After the end of the World War II Allen completed an account of the Orchidaceae (orchid family) for the Flora of Panama before joining the United Fruit Company in Costa Rica. This led to the production of his book The Rain Forests of Golfo Dulce.[1] He served as the director of the Fairchild Tropical Botanic Garden from 1953–1954, before returning to Central America to teach at the United Fruit Company's Escuela Agricola Panamericana near Tegucigalpa in Honduras. Allen then conducted a survey of the forest resources of El Salvador[1] and established the Paul C. Standley Herbarium.[10] In 1959 he returned to the United Fruit Company's research department, where he served as the director of the Lancetilla Experimental Station.

In 1959 the United Fruit Company launched a major banana breeding project. Allen and Dutch botanist J. J. Ochse were selected to lead collecting expeditions to Southeast Asia and the Western Pacific. Between 1959 and 1961 they collected nearly 800 accessions of wild and cultivated species and varieties of bananas from Taiwan, the Philippines, Indonesia, Malaysia, Singapore, Thailand and Sri Lanka.[10] This collection was described by botanist and plant collector Wilson Popenoe as "one of the grandest and most successful in the history of plant introduction".[10]

Allen then returned to Honduras where he worked on sorting and classifying the collections. He also compiled annotated check-lists of hundreds of common names. Much of this work was ongoing at the time of his death in 1963.[10] He died of cancer in 1963,[1] at the height of his career.[10] His collection of banana germplasm remains the basis of the breeding program of the Fundación Hondureña de Investigación Agrícola.[10]

Allen authored taxonomic descriptions of 73 species, subspecies and varieties of plants, especially in the orchid family.[11] Thousands of herbarium specimens were submitted by Allen for study and numerous species from different families are named in his honor.[12] Allen's papers are held by the Hunt Institution for Botanical Documentation at Carnegie Mellon University, together with artwork by his wife, Dorothy.[13]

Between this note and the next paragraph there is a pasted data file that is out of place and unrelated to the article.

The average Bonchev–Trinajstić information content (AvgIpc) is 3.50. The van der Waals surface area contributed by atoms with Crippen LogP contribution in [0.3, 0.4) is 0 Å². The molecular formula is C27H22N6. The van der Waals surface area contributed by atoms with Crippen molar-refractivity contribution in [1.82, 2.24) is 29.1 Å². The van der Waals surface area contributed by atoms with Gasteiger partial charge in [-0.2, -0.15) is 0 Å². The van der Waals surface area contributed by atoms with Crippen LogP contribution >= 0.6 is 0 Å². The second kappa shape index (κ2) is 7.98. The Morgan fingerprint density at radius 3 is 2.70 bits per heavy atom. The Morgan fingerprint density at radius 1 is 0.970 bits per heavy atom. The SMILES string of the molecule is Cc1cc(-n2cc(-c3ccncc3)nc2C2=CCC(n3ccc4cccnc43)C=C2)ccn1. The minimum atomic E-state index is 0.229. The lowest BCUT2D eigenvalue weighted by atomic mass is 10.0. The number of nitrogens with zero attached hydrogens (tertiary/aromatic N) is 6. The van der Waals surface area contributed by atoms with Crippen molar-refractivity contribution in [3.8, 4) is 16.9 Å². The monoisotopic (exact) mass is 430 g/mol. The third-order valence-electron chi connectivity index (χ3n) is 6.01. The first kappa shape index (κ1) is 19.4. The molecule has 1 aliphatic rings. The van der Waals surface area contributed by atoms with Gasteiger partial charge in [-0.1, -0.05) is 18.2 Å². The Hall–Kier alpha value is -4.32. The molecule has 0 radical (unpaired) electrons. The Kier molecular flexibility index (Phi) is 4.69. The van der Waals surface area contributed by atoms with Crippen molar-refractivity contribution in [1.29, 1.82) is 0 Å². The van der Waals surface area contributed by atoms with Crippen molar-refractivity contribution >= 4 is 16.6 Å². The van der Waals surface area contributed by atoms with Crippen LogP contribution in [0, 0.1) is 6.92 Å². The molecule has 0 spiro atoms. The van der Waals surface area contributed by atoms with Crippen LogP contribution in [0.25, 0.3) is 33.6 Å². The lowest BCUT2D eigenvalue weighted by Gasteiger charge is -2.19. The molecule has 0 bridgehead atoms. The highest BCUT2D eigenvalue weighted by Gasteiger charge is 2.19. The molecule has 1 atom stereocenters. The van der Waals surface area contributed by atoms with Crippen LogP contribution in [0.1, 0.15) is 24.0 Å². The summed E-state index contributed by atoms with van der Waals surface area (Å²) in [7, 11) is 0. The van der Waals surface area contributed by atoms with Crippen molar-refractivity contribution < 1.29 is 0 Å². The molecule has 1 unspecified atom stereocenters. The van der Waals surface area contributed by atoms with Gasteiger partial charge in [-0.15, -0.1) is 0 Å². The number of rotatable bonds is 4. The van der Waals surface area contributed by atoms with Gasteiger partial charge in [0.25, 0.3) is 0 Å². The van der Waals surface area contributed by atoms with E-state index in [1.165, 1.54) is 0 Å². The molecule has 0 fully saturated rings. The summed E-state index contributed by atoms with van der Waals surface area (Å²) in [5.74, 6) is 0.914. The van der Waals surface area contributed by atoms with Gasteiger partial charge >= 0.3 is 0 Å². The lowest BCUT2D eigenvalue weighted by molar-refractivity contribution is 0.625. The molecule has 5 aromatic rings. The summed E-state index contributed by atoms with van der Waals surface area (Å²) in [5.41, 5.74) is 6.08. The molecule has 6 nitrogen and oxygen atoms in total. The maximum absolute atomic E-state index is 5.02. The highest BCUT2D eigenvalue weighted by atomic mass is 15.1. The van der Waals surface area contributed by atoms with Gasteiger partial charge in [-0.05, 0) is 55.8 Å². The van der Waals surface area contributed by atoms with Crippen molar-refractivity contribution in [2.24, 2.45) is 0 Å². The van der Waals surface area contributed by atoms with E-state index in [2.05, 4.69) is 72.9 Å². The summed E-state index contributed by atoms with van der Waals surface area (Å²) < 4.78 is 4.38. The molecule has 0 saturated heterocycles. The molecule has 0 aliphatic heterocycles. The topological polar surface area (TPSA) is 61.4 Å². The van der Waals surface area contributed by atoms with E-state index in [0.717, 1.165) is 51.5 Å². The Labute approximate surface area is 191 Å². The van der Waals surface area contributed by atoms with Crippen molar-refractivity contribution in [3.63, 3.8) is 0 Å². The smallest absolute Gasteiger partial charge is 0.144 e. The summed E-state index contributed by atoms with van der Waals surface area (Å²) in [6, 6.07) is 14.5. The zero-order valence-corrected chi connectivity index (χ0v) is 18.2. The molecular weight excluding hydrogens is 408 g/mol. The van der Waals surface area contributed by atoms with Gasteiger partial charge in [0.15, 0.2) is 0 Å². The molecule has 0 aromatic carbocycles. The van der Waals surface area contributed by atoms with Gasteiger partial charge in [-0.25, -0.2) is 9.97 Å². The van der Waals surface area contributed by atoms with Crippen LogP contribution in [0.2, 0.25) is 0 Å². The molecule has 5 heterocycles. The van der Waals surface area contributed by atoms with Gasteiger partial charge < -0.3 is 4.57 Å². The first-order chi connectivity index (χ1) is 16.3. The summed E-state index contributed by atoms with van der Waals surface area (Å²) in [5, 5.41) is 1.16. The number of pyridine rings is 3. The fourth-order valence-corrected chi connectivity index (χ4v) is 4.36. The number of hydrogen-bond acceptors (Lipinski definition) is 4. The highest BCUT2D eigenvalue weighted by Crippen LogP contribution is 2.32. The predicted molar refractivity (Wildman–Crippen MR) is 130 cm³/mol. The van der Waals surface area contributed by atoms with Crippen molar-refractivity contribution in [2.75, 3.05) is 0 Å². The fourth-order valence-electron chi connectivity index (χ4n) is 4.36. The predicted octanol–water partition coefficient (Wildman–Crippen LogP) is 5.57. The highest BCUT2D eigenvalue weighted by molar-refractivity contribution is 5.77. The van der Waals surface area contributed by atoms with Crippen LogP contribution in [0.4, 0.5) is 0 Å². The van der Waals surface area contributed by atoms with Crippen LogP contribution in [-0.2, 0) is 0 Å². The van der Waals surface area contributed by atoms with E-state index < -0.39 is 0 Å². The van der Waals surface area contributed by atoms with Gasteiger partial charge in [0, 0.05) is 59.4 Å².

1. ^ a b c d e f g h Hodge, W.H. (1964). "Paul Hamilton Allen, 1911 - 1963". Taxon. International Association for Plant Taxonomy (IAPT). 13 (3): 73–77. 
  2. ^ "A. A. Hunter P. H. Allen". Harvard University Herbarium. Retrieved 12 November 2014. 
  3. ^ Moore, George T. (1935). "Forty-Sixth Annual Report of the Director". Missouri Botanical Garden Bulletin. XXIII (January): 46, 93–95, 106. Retrieved 12 November 2014. 
  4. ^ "Orchids and orchidology in Central America" (PDF). Lankesteriana. 9 (1-2): 154, 162–164. August 2009. Retrieved 20 September 2014. 
  5. ^ Lindsay, Walter (1939). "Report of the Canal Zone Experiment Gardens". Retrieved 15 November 2014. 
  6. ^ "Transfer of Tropical Station". Missouri Botanical Garden Bulletin. 28 (January): 15. 1940. Retrieved 15 November 2014. 
  7. ^ "Army Project". Annual Report of the Canal Zone: 12–17. 1940. Retrieved 15 November 2014. 
  8. ^ "Orchids and orchidology in Central America" (PDF). Lankesteriana. 9 (1-2): 358–378. August 2009. Retrieved 20 September 2014. 
  9. ^ Howard, Richard A. (1994). "The Role of Botanists during World War II in the Pacific Theater". The Botanical Review. 60 (2): 197–257. doi:10.1007/BF02856577. 
  10. ^ a b c d e f F. Rosales, E. Arnaud and J. Coto (ed.). A catalogue of wild and cultivated bananas. A tribute to the work of Paul Allen (PDF). Montpellier, France: INIBAP. p. 364. 
  11. ^ International Plant Names Index
  12. ^ "Specimen Search for Senior Collector Allen, Paul". Tropicos. Retrieved 15 November 2014. 
  13. ^ "Register of Botanical Biography". Hunt Institute. Retrieved 15 November 2014. 
  14. ^ IPNI.  P.H.Allen.